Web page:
comp.lang.lisp is largely crap. 50% of the traffic on that list is spam about shoes and fake watches. The other half is equally split between:
- People debating tiny, silly semantic points of the Common Lisp Hyperspec.
- People stuck in the 70's or 80's, talking about the good old days, ruminating about Lisp history.
- Flame wars.
- New people asking for help. Some get good honest advice and helpful answers, many are flamed and ridiculed into next week if they even hint that they dislike the parentheses.
The Common Lisp community (if you can call it that) is a bunch of really smart guys, but they all live isolated in hermit shacks up in the mountains and they spend their time doing magic tricks with Lisp that few people ever see, and if you wander too close they throw rocks at you.
What's the Common Lisp equivalent of
rdoc? We have the Hyperspec. It's an impressive document, but it's a bunch of painful HTML that looks like it was created in the early 90's, probably because it was. It reads like a dusty, dry, technical document probably because it is. What it's not, is friendly or easily readable.
Perl has CPAN, Ruby has rubygems, what does Lisp have? Either a hand-rolled system definition script, or if you're lucky an ASDF install file. ASDF is the semi-standard Lisp way of installing libraries, except that it doesn't quite work in Windows, it doesn't check dependencies or handle different versions of a package very well, and it doesn't work the same on all Lisp implementations. Many people in the so-called community think it's not very good.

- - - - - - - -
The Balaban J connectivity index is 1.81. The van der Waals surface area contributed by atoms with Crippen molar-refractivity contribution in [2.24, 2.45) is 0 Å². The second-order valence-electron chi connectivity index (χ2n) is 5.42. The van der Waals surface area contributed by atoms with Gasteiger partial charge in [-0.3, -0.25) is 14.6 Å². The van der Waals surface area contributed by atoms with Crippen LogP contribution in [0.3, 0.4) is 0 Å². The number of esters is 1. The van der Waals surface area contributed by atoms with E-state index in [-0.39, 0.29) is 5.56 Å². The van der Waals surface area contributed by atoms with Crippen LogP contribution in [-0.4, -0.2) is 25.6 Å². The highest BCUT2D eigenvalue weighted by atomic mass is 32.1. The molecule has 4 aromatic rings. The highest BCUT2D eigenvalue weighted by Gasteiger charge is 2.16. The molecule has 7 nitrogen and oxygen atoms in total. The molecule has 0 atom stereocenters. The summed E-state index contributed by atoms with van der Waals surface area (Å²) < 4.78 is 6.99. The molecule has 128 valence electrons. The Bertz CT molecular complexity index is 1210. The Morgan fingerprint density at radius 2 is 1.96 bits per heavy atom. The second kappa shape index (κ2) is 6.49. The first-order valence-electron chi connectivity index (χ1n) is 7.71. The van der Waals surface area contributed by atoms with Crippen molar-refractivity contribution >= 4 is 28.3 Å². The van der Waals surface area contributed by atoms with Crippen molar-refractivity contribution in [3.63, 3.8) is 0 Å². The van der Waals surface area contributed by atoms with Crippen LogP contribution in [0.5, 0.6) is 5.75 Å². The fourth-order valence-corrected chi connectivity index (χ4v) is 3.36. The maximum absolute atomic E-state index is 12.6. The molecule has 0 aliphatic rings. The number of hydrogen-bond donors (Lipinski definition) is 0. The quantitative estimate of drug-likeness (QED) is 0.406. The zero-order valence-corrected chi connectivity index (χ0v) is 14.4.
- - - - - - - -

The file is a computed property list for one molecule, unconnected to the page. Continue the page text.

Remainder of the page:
The fellow running Lispcast makes another good point. Where can you download Lisp? It's not obvious.
You could say "OK Brian, good idea, now get to work!" The problem is that even if I had the time or willpower, I'm not the smartest guy in the world. I honestly don't think I could design and run and maintain a CPAN. And even if I did, would anyone use it? But I do know that there ARE plenty of smart, enthusiastic people using Lisp. Yet high-quality friendly code is largely not being produced.
Peter Christensen wrote about "langauge snobs" and the importance of community. One point made is that some really ugly, horrific languages have been extremely successful simply because they've been accessible and fun. An example given is the scripting language in Second Life, which has over 2.5 billion lines of code written in by tens of thousands of amateurs and has accurately modeled a realistic 3D environment with thousands of users at any given time. All in an ugly language some guy invented AND implemented in one week. The developers admit that the language is total crap, but it doesn't matter. 1) It has very good and accessible documentation, 2) it has a very newbie-friendly community, and 3) and it's easy to pick up, throw together some code and get immediate results. Three things Common Lisp lacks.
This is something I've said myself many times: an active, supportive, enthusiastic community is essential for the health of any programming language. Common Lisp simply doesn't have one and it's a shame.